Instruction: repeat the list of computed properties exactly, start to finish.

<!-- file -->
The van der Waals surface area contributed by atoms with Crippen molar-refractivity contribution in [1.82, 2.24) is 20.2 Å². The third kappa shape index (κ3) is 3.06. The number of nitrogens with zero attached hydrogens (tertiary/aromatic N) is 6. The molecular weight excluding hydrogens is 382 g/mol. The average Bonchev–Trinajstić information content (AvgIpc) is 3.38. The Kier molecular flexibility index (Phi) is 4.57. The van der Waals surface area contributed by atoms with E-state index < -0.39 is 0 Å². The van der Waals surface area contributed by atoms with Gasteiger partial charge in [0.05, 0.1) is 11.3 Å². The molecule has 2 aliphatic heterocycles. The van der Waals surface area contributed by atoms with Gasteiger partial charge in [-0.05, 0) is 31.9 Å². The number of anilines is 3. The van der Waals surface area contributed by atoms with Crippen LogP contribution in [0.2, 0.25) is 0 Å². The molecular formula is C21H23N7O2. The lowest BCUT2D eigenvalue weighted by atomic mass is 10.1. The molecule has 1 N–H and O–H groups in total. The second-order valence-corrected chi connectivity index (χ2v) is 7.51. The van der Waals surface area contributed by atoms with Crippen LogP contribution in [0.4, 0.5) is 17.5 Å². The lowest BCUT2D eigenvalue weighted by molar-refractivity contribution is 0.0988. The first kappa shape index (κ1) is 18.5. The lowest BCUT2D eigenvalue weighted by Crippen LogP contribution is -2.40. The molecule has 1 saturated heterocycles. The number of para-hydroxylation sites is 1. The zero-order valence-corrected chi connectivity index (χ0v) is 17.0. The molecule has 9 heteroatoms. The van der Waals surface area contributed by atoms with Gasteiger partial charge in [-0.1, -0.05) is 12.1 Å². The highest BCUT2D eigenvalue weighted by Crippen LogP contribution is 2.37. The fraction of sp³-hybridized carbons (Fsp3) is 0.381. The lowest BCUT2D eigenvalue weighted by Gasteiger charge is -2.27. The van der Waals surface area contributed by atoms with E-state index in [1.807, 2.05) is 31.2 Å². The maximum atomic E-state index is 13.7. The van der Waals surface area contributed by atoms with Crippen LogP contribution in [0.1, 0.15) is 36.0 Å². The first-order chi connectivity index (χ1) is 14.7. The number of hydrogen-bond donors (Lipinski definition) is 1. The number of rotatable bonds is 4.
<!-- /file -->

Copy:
The van der Waals surface area contributed by atoms with Crippen molar-refractivity contribution in [1.82, 2.24) is 20.2 Å². The third kappa shape index (κ3) is 3.06. The number of nitrogens with zero attached hydrogens (tertiary/aromatic N) is 6. The molecular weight excluding hydrogens is 382 g/mol. The average Bonchev–Trinajstić information content (AvgIpc) is 3.38. The Kier molecular flexibility index (Phi) is 4.57. The van der Waals surface area contributed by atoms with E-state index < -0.39 is 0 Å². The van der Waals surface area contributed by atoms with Gasteiger partial charge in [0.05, 0.1) is 11.3 Å². The molecule has 2 aliphatic heterocycles. The van der Waals surface area contributed by atoms with Gasteiger partial charge in [-0.05, 0) is 31.9 Å². The number of anilines is 3. The van der Waals surface area contributed by atoms with Crippen LogP contribution in [0.2, 0.25) is 0 Å². The molecular formula is C21H23N7O2. The lowest BCUT2D eigenvalue weighted by atomic mass is 10.1. The molecule has 1 N–H and O–H groups in total. The second-order valence-corrected chi connectivity index (χ2v) is 7.51. The van der Waals surface area contributed by atoms with Crippen LogP contribution in [0.4, 0.5) is 17.5 Å². The lowest BCUT2D eigenvalue weighted by molar-refractivity contribution is 0.0988. The first kappa shape index (κ1) is 18.5. The lowest BCUT2D eigenvalue weighted by Crippen LogP contribution is -2.40. The molecule has 1 saturated heterocycles. The number of para-hydroxylation sites is 1. The zero-order valence-corrected chi connectivity index (χ0v) is 17.0. The molecule has 9 heteroatoms. The van der Waals surface area contributed by atoms with Gasteiger partial charge in [-0.1, -0.05) is 12.1 Å². The highest BCUT2D eigenvalue weighted by Crippen LogP contribution is 2.37. The fraction of sp³-hybridized carbons (Fsp3) is 0.381. The lowest BCUT2D eigenvalue weighted by Gasteiger charge is -2.27. The van der Waals surface area contributed by atoms with E-state index in [1.807, 2.05) is 31.2 Å². The maximum atomic E-state index is 13.7. The van der Waals surface area contributed by atoms with Crippen LogP contribution in [0.1, 0.15) is 36.0 Å². The first-order chi connectivity index (χ1) is 14.7. The number of hydrogen-bond donors (Lipinski definition) is 1. The number of rotatable bonds is 4.